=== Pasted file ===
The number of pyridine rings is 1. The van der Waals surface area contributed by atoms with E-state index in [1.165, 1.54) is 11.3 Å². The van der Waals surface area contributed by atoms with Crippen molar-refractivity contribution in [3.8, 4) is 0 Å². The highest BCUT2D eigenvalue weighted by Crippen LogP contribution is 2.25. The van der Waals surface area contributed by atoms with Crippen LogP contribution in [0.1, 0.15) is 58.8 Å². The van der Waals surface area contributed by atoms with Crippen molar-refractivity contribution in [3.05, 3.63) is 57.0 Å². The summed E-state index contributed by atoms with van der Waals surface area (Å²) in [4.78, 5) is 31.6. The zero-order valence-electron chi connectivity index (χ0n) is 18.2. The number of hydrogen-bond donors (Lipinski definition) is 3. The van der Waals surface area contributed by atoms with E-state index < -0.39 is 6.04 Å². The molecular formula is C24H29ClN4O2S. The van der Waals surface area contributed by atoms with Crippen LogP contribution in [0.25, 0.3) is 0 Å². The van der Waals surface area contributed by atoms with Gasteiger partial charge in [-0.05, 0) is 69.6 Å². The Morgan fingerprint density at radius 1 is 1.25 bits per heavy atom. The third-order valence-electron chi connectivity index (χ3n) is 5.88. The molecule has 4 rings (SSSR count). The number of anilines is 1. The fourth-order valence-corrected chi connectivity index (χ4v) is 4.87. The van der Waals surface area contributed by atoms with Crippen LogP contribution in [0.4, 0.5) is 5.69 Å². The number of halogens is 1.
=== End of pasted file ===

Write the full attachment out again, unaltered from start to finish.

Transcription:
The number of pyridine rings is 1. The van der Waals surface area contributed by atoms with E-state index in [1.165, 1.54) is 11.3 Å². The van der Waals surface area contributed by atoms with Crippen molar-refractivity contribution in [3.8, 4) is 0 Å². The highest BCUT2D eigenvalue weighted by Crippen LogP contribution is 2.25. The van der Waals surface area contributed by atoms with Crippen LogP contribution in [0.1, 0.15) is 58.8 Å². The van der Waals surface area contributed by atoms with Crippen molar-refractivity contribution in [3.05, 3.63) is 57.0 Å². The summed E-state index contributed by atoms with van der Waals surface area (Å²) in [4.78, 5) is 31.6. The zero-order valence-electron chi connectivity index (χ0n) is 18.2. The number of hydrogen-bond donors (Lipinski definition) is 3. The van der Waals surface area contributed by atoms with E-state index < -0.39 is 6.04 Å². The molecular formula is C24H29ClN4O2S. The van der Waals surface area contributed by atoms with Crippen LogP contribution in [0.25, 0.3) is 0 Å². The van der Waals surface area contributed by atoms with Gasteiger partial charge in [-0.05, 0) is 69.6 Å². The Morgan fingerprint density at radius 1 is 1.25 bits per heavy atom. The third-order valence-electron chi connectivity index (χ3n) is 5.88. The molecule has 4 rings (SSSR count). The number of anilines is 1. The fourth-order valence-corrected chi connectivity index (χ4v) is 4.87. The van der Waals surface area contributed by atoms with Crippen LogP contribution in [0.4, 0.5) is 5.69 Å². The number of halogens is 1.